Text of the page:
If you have federal funding or need to secure federal permits for your project in Ohio, Indiana, or Michigan, you need to be aware of tree clearing restrictions based on migratory bats. March 31 marks the end of the winter tree clearing season, so if you have your permits in order, don’t delay cutting on projects you’d like to move forward on this spring.
Why Do We Have Tree Clearing Restrictions?
Most people aren’t aware of just how important role bats play in the environment and in the economy. An adult Indiana bat eats up to 3,000 insects per feeding, including species that carry disease or threaten agricultural crops. Researchers have estimated the economic value of bats to measure well into the billions of dollars per year.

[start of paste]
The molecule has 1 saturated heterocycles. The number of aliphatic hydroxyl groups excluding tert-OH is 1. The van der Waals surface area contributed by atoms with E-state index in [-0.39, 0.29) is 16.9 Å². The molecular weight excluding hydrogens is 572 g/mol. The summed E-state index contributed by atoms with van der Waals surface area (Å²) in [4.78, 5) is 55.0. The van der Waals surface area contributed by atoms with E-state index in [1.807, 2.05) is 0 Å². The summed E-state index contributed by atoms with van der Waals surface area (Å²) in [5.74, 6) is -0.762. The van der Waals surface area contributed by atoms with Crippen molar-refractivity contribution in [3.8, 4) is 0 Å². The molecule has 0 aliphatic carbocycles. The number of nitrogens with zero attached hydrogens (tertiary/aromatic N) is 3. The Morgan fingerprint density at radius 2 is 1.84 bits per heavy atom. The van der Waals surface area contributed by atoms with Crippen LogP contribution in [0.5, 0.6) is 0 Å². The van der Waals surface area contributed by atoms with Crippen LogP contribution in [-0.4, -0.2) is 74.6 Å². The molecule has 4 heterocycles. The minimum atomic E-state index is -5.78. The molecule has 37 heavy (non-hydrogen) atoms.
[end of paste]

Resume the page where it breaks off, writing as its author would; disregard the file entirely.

Many bat populations have been declining in recent years. In our area, there are two bat species of particular concern: the endangered Indiana bat and the threatened Northern Long-Eared Bat (NLEB.) To protect bats from incidental death, it is best to clear trees in winter when they are hibernating in caves rather than in treetops.
Understanding the Basics of Bat-Based Tree Clearing Restrictions
Overall, standard tree clearing season in IN, OH, and MI runs from October 1-March 31. However, additional restrictions may apply based on location, including species range and proximity to known bat habitat.
Indiana bats are found throughout Ohio and Indiana but only in the southern portion of Michigan’s Lower Peninsula. Tree clearing restrictions in Ohio and Indiana, therefore, apply uniformly throughout these states, and by default also protect the NLEB. This is also the case in southern Michigan; however, in areas of Michigan outside of Indiana bat range, there are still certain criteria at play such as distance from known bat hibernacula that affect permitting.